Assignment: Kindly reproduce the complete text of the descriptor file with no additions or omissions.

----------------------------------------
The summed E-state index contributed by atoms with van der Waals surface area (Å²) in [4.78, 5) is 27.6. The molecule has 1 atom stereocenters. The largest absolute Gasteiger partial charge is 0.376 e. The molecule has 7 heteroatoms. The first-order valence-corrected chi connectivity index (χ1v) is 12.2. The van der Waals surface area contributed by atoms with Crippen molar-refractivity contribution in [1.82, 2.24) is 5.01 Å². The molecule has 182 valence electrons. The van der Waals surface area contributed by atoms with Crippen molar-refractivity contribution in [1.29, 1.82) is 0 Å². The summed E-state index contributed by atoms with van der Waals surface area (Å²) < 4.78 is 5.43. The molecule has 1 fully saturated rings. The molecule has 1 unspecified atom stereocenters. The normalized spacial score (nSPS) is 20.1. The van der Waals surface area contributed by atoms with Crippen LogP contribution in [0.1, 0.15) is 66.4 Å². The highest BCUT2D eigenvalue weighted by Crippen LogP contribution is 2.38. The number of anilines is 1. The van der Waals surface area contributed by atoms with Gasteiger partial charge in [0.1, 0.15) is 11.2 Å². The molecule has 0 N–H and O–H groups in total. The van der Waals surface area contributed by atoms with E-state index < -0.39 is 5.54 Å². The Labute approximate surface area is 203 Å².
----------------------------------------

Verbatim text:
The summed E-state index contributed by atoms with van der Waals surface area (Å²) in [4.78, 5) is 27.6. The molecule has 1 atom stereocenters. The largest absolute Gasteiger partial charge is 0.376 e. The molecule has 7 heteroatoms. The first-order valence-corrected chi connectivity index (χ1v) is 12.2. The van der Waals surface area contributed by atoms with Crippen molar-refractivity contribution in [1.82, 2.24) is 5.01 Å². The molecule has 182 valence electrons. The van der Waals surface area contributed by atoms with Crippen molar-refractivity contribution in [1.29, 1.82) is 0 Å². The summed E-state index contributed by atoms with van der Waals surface area (Å²) < 4.78 is 5.43. The molecule has 1 fully saturated rings. The molecule has 1 unspecified atom stereocenters. The normalized spacial score (nSPS) is 20.1. The van der Waals surface area contributed by atoms with Crippen LogP contribution in [0.1, 0.15) is 66.4 Å². The highest BCUT2D eigenvalue weighted by Crippen LogP contribution is 2.38. The number of anilines is 1. The van der Waals surface area contributed by atoms with Gasteiger partial charge in [0.1, 0.15) is 11.2 Å². The molecule has 0 N–H and O–H groups in total. The van der Waals surface area contributed by atoms with E-state index < -0.39 is 5.54 Å². The Labute approximate surface area is 203 Å².